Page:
Death of former GAA President Joe McDonagh
Former GAA President Joe McDonagh has died aged 63, following a short illness.
He was the 32nd president of the voluntary organisation, taking the reigns between 1997 and 2000.
Mr McDonagh's death was confirmed late last night by the GAA and comes just over a week after the death of another former President, Jack Boothman.
Mr Boothman preceded McDonagh's tenure as chief of the association between 1994 and 1997.
Mr McDonagh had actually run against Mr Boothman for the previous presidency, aged 39, but narrowly lost out.
Mr McDonagh's death has been described by the GAA as "deeply regretted by family, friends and GAA community".
The Galway native played right wing-back for the Tribesmen during a hurling career that saw him win a National League title in 1975, an All-Star in 1976 and an All-Ireland senior title in 1980.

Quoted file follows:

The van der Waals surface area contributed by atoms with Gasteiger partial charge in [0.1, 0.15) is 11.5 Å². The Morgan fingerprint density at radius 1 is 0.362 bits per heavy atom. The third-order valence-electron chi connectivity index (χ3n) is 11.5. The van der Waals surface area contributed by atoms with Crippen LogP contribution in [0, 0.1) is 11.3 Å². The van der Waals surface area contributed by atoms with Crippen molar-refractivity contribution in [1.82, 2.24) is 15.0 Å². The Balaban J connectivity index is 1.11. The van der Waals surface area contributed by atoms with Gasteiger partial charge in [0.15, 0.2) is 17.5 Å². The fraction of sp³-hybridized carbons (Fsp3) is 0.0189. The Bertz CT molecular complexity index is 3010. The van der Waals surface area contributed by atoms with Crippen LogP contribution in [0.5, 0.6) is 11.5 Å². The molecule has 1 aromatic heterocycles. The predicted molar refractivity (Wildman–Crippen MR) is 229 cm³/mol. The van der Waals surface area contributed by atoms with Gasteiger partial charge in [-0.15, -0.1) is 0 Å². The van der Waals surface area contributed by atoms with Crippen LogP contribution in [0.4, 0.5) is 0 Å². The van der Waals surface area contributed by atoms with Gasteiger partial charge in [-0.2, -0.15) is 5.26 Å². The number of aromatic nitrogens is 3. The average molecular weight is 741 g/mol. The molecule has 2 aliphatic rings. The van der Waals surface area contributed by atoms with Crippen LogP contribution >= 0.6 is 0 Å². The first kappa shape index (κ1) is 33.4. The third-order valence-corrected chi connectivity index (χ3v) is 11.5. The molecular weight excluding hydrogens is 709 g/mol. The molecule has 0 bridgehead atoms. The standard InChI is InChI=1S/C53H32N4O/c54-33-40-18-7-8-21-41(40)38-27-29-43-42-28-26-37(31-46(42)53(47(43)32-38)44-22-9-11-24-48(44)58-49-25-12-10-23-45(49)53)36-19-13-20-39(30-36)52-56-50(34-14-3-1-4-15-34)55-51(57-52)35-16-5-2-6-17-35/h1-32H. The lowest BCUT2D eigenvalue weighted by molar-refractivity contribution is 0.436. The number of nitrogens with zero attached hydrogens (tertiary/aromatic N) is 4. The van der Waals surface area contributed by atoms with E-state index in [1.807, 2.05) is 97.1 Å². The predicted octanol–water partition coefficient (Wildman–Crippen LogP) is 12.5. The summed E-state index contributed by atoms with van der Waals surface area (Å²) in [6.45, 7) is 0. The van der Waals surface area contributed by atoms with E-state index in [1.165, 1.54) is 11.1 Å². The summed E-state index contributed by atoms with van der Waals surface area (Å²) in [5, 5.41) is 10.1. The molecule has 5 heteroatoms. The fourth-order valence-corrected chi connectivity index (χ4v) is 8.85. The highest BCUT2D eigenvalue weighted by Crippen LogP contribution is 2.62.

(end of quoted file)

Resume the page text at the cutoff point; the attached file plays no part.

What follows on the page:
He made 15 appearances for his county's senior team, including captaining Galway in the 1979 All-Ireland final, which they lost to rivals, Kilkenny.
After years of heartache, McDonagh celebrated the title win in 1980 over Limerick, giving a famous rendition of 'The West's Awake' from the Hogan Stand in Croke Park, shortly after his captain, Joe Connolly collected the Liam McCarthy Cup.
He also won a Fitzgibbon Cup title while representing University College Galway in 1977.
Former Mayo footballer and Off the Ball pundit on Newstalk, David Brady led the tributes to the former president.
"Saddened to hear of passing of Joe McDonagh, Uachtarán CLG 1997-2000, Gave a speech in Burlington hotel in 1997 I will never forget," he said.
Mr McDOnagh was a renowned orator and was fluent in the Irish language.
At the time of his election in 1997, he worked as Adult Education Officer promoting the language.